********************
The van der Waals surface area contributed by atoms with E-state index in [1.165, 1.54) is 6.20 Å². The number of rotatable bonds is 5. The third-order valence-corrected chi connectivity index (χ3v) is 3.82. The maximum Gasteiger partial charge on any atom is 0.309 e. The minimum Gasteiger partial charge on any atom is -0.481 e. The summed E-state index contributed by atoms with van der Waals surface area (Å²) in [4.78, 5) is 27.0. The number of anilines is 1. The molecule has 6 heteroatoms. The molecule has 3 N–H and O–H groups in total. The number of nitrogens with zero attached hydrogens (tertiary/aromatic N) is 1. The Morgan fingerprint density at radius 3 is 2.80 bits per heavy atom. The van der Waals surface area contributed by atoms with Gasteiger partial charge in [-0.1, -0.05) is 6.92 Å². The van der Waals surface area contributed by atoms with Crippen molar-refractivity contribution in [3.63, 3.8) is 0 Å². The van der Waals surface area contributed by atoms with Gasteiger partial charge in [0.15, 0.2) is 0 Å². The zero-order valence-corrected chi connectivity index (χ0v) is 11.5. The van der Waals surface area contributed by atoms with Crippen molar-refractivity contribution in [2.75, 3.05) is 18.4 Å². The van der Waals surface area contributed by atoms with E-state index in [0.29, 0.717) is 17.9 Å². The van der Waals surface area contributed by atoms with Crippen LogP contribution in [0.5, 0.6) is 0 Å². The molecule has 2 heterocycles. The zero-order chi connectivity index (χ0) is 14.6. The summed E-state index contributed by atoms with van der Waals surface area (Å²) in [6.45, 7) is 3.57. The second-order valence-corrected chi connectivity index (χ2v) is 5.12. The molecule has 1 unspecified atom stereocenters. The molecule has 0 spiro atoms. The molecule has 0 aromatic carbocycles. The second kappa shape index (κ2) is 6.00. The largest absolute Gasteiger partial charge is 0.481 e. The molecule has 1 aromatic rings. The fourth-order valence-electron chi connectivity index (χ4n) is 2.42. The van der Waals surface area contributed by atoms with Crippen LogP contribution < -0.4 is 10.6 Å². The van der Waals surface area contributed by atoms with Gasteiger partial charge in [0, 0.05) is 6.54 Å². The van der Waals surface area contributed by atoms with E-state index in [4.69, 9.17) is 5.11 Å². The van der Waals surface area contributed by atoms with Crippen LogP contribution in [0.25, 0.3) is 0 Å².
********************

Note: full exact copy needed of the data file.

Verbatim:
The van der Waals surface area contributed by atoms with E-state index in [1.165, 1.54) is 6.20 Å². The number of rotatable bonds is 5. The third-order valence-corrected chi connectivity index (χ3v) is 3.82. The maximum Gasteiger partial charge on any atom is 0.309 e. The minimum Gasteiger partial charge on any atom is -0.481 e. The summed E-state index contributed by atoms with van der Waals surface area (Å²) in [4.78, 5) is 27.0. The number of anilines is 1. The molecule has 6 heteroatoms. The molecule has 3 N–H and O–H groups in total. The number of nitrogens with zero attached hydrogens (tertiary/aromatic N) is 1. The Morgan fingerprint density at radius 3 is 2.80 bits per heavy atom. The van der Waals surface area contributed by atoms with Gasteiger partial charge in [-0.1, -0.05) is 6.92 Å². The van der Waals surface area contributed by atoms with Crippen molar-refractivity contribution in [3.63, 3.8) is 0 Å². The van der Waals surface area contributed by atoms with Gasteiger partial charge in [0.15, 0.2) is 0 Å². The zero-order valence-corrected chi connectivity index (χ0v) is 11.5. The van der Waals surface area contributed by atoms with Crippen molar-refractivity contribution in [2.75, 3.05) is 18.4 Å². The van der Waals surface area contributed by atoms with E-state index in [0.29, 0.717) is 17.9 Å². The van der Waals surface area contributed by atoms with Crippen LogP contribution in [0.5, 0.6) is 0 Å². The molecule has 2 heterocycles. The zero-order chi connectivity index (χ0) is 14.6. The summed E-state index contributed by atoms with van der Waals surface area (Å²) in [6.45, 7) is 3.57. The second-order valence-corrected chi connectivity index (χ2v) is 5.12. The molecule has 1 unspecified atom stereocenters. The molecule has 0 spiro atoms. The molecule has 0 aromatic carbocycles. The second kappa shape index (κ2) is 6.00. The largest absolute Gasteiger partial charge is 0.481 e. The molecule has 1 aromatic rings. The fourth-order valence-electron chi connectivity index (χ4n) is 2.42. The van der Waals surface area contributed by atoms with Crippen LogP contribution < -0.4 is 10.6 Å². The van der Waals surface area contributed by atoms with Gasteiger partial charge in [0, 0.05) is 6.54 Å². The van der Waals surface area contributed by atoms with E-state index in [4.69, 9.17) is 5.11 Å². The van der Waals surface area contributed by atoms with Crippen LogP contribution in [0.25, 0.3) is 0 Å².